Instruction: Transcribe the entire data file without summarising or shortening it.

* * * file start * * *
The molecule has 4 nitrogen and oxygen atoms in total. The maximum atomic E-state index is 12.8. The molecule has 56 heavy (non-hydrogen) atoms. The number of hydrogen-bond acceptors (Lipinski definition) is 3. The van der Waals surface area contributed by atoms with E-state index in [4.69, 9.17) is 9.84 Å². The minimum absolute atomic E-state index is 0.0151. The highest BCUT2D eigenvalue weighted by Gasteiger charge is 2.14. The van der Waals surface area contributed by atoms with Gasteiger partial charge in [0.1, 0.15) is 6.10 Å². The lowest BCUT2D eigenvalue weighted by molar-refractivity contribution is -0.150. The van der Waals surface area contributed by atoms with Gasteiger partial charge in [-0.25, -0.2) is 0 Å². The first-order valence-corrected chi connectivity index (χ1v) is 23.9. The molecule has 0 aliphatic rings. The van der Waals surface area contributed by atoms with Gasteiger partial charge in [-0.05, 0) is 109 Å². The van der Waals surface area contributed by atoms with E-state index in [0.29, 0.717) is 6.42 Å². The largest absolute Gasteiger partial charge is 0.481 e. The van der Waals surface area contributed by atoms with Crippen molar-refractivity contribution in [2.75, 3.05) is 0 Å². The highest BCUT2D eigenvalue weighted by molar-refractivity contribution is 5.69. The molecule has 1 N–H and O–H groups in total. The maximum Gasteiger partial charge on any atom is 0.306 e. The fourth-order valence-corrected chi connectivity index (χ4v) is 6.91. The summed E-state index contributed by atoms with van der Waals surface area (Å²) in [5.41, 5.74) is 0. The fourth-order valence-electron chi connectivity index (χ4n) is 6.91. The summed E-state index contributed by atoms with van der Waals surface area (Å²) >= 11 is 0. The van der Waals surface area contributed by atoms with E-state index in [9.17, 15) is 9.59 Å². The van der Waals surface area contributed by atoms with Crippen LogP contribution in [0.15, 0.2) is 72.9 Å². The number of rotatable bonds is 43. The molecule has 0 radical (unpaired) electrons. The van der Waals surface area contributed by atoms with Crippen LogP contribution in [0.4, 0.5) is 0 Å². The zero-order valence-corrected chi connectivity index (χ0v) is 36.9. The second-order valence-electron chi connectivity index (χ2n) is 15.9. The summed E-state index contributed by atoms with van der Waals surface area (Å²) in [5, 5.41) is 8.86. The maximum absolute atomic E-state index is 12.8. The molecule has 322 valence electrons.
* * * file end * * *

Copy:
The molecule has 4 nitrogen and oxygen atoms in total. The maximum atomic E-state index is 12.8. The molecule has 56 heavy (non-hydrogen) atoms. The number of hydrogen-bond acceptors (Lipinski definition) is 3. The van der Waals surface area contributed by atoms with E-state index in [4.69, 9.17) is 9.84 Å². The minimum absolute atomic E-state index is 0.0151. The highest BCUT2D eigenvalue weighted by Gasteiger charge is 2.14. The van der Waals surface area contributed by atoms with Gasteiger partial charge in [0.1, 0.15) is 6.10 Å². The lowest BCUT2D eigenvalue weighted by molar-refractivity contribution is -0.150. The van der Waals surface area contributed by atoms with Gasteiger partial charge in [-0.25, -0.2) is 0 Å². The first-order valence-corrected chi connectivity index (χ1v) is 23.9. The molecule has 0 aliphatic rings. The van der Waals surface area contributed by atoms with Gasteiger partial charge in [-0.05, 0) is 109 Å². The van der Waals surface area contributed by atoms with E-state index in [0.29, 0.717) is 6.42 Å². The largest absolute Gasteiger partial charge is 0.481 e. The van der Waals surface area contributed by atoms with Crippen molar-refractivity contribution in [2.75, 3.05) is 0 Å². The highest BCUT2D eigenvalue weighted by molar-refractivity contribution is 5.69. The molecule has 1 N–H and O–H groups in total. The maximum Gasteiger partial charge on any atom is 0.306 e. The fourth-order valence-corrected chi connectivity index (χ4v) is 6.91. The summed E-state index contributed by atoms with van der Waals surface area (Å²) in [5.41, 5.74) is 0. The fourth-order valence-electron chi connectivity index (χ4n) is 6.91. The summed E-state index contributed by atoms with van der Waals surface area (Å²) >= 11 is 0. The van der Waals surface area contributed by atoms with E-state index in [9.17, 15) is 9.59 Å². The van der Waals surface area contributed by atoms with Crippen LogP contribution in [0.15, 0.2) is 72.9 Å². The number of rotatable bonds is 43. The molecule has 0 radical (unpaired) electrons. The van der Waals surface area contributed by atoms with Crippen LogP contribution in [0.4, 0.5) is 0 Å². The zero-order valence-corrected chi connectivity index (χ0v) is 36.9. The second-order valence-electron chi connectivity index (χ2n) is 15.9. The summed E-state index contributed by atoms with van der Waals surface area (Å²) in [5, 5.41) is 8.86. The maximum absolute atomic E-state index is 12.8. The molecule has 322 valence electrons.